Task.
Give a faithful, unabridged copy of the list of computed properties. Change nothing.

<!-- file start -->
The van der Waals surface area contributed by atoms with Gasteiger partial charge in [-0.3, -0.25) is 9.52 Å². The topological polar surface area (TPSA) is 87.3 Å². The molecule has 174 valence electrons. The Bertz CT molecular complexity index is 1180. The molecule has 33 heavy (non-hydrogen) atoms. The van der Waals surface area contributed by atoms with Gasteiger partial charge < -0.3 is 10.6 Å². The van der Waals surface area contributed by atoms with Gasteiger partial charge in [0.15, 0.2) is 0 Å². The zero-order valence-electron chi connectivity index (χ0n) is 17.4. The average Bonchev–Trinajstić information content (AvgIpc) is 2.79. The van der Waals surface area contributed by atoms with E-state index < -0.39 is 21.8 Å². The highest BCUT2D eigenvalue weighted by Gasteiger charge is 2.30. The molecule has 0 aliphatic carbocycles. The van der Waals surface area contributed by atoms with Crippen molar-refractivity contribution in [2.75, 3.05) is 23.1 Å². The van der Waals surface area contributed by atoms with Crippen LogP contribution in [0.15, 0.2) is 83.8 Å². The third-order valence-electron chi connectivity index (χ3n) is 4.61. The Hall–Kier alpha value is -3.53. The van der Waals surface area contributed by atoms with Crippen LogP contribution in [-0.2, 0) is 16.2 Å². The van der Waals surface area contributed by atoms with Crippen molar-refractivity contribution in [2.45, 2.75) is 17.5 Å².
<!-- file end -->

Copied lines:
The van der Waals surface area contributed by atoms with Gasteiger partial charge in [-0.3, -0.25) is 9.52 Å². The topological polar surface area (TPSA) is 87.3 Å². The molecule has 174 valence electrons. The Bertz CT molecular complexity index is 1180. The molecule has 33 heavy (non-hydrogen) atoms. The van der Waals surface area contributed by atoms with Gasteiger partial charge < -0.3 is 10.6 Å². The van der Waals surface area contributed by atoms with Gasteiger partial charge in [0.15, 0.2) is 0 Å². The zero-order valence-electron chi connectivity index (χ0n) is 17.4. The average Bonchev–Trinajstić information content (AvgIpc) is 2.79. The van der Waals surface area contributed by atoms with E-state index < -0.39 is 21.8 Å². The highest BCUT2D eigenvalue weighted by Gasteiger charge is 2.30. The molecule has 0 aliphatic carbocycles. The van der Waals surface area contributed by atoms with Crippen molar-refractivity contribution in [2.75, 3.05) is 23.1 Å². The van der Waals surface area contributed by atoms with Crippen LogP contribution in [0.15, 0.2) is 83.8 Å². The third-order valence-electron chi connectivity index (χ3n) is 4.61. The Hall–Kier alpha value is -3.53. The van der Waals surface area contributed by atoms with Crippen LogP contribution in [-0.2, 0) is 16.2 Å². The van der Waals surface area contributed by atoms with Crippen molar-refractivity contribution in [2.45, 2.75) is 17.5 Å².